Book Stamps as historical Witnesses

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Windows to a lost jewish past

The Book „Windows to a lost jewish past“ (Katz, Dovid / Windows to a lost jewish past : Vilna book stamps. Vilnius : Versus Aureus, 2008) uses library stamps to tell the story of a once lively jewish community, which was later nearly wipped out by facism.

Vilnius, the Capital of Lithuania, had once a big jewish cultural life. In 1938 about 28 percent of the population (or 55.000 people) belonged to this community. In these community all kinds of jewish life were present, from zionism to leftist groups to religous groups. In 1941 the Wehrmacht reached Vilnuis and established a ghetto which was liquidated in 1943. August 1944, after the defeat of the Wehrmacht in Vilnius, only 600 people were registered by the red army. Although a jewish community still exists today (see http://www.vilnius-jewish-public-library.org/), the „Jerusalem of the North“ was basically wipped out by the Germans (and their aides).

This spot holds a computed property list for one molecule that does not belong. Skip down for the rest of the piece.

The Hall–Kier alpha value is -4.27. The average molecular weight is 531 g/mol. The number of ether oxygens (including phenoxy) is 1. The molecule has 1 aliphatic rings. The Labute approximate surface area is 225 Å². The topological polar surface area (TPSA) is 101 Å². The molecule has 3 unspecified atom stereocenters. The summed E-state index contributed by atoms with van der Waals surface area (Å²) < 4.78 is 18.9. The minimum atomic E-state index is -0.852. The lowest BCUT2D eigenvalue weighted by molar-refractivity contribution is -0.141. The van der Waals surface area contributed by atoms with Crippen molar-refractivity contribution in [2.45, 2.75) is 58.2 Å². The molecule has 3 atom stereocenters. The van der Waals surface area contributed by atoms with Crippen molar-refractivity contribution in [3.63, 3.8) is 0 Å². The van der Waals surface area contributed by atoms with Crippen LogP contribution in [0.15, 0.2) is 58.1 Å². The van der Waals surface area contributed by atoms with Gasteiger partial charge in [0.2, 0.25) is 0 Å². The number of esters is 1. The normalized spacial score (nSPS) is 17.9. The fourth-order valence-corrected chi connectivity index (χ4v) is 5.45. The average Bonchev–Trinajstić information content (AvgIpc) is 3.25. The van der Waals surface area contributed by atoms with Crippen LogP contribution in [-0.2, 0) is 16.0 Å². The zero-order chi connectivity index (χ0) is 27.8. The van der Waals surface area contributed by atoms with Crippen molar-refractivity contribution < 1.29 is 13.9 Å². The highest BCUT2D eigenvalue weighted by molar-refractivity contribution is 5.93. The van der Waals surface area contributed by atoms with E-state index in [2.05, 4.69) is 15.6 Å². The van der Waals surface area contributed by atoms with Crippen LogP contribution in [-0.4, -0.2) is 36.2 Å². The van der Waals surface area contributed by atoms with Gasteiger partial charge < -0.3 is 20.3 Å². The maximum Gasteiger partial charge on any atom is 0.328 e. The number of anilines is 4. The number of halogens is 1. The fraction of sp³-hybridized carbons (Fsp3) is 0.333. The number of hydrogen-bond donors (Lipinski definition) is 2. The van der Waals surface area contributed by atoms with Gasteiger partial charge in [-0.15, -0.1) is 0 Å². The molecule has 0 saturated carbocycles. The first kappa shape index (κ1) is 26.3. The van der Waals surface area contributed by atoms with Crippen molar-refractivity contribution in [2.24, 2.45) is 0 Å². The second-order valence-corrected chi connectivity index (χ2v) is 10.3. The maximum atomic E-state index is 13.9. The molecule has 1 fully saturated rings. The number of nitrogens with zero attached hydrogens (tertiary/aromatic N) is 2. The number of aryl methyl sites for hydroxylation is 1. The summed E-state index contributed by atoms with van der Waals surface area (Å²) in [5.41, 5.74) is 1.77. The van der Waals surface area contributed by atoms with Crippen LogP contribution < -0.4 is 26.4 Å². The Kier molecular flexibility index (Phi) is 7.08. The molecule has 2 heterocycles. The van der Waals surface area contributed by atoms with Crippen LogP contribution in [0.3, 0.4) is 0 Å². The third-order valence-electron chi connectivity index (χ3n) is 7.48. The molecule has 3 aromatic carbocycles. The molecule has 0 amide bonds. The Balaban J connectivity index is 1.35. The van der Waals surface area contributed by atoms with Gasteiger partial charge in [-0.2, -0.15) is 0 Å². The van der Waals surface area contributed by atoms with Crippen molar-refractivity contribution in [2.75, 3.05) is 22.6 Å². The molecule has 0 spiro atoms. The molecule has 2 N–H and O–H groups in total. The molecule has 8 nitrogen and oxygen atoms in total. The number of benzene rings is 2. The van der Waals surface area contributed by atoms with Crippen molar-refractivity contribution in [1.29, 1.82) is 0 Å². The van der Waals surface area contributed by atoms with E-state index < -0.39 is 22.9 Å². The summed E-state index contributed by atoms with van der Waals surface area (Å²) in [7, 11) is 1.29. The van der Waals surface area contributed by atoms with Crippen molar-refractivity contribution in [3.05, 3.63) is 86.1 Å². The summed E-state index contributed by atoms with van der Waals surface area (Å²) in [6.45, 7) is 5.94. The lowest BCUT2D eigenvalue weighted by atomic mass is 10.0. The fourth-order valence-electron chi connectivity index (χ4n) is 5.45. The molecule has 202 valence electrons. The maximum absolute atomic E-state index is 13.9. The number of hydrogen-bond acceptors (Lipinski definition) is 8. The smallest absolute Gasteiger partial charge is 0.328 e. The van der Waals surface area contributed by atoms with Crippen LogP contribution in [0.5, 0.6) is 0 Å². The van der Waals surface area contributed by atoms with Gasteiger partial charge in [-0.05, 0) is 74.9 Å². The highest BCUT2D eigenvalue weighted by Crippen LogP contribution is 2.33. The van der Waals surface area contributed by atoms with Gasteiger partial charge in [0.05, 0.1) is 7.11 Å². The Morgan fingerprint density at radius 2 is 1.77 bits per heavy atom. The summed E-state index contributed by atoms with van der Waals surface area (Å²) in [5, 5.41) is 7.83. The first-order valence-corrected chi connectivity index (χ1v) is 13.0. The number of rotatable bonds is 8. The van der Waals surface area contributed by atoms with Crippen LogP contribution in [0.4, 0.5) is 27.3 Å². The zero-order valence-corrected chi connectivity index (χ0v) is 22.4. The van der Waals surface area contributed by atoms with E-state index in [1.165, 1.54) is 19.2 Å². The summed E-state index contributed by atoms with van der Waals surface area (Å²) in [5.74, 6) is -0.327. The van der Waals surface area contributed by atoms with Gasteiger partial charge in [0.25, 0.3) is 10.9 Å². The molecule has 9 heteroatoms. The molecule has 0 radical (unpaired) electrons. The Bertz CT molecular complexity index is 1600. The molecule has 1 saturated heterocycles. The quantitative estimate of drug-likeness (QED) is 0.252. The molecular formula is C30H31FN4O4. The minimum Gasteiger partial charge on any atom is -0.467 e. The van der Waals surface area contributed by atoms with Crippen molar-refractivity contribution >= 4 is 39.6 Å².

Windows to a lost jewish past try to tell the stroy of this community by stamps of the library books of the different libraries it (or parts of the community) maintained. The stamps are selected for their historical meaning, not because of their aesthetics. Still, it’s chilling and sad at the same time to browse througt this witnesses of an wiped out culture. Dovid Katz – a professor at the Vilnius University –, to whose collection most of the library books used for this book belong, shows each the library stamps alone, in context of a book page and tells a short story about the book or the library. It includes books from libraries of different synagogues, societies, schools, and different other organizations. It also includes books from very different streams of the jewish community. It is not the most complete book about the jewish life in Vilnius (e.g. the whole resistance in the Ghetto is not even mentioned), but it shows, that library stamps are not only aesthetical artifacts or notifications of property, there are also part of a history if you know how to read them.

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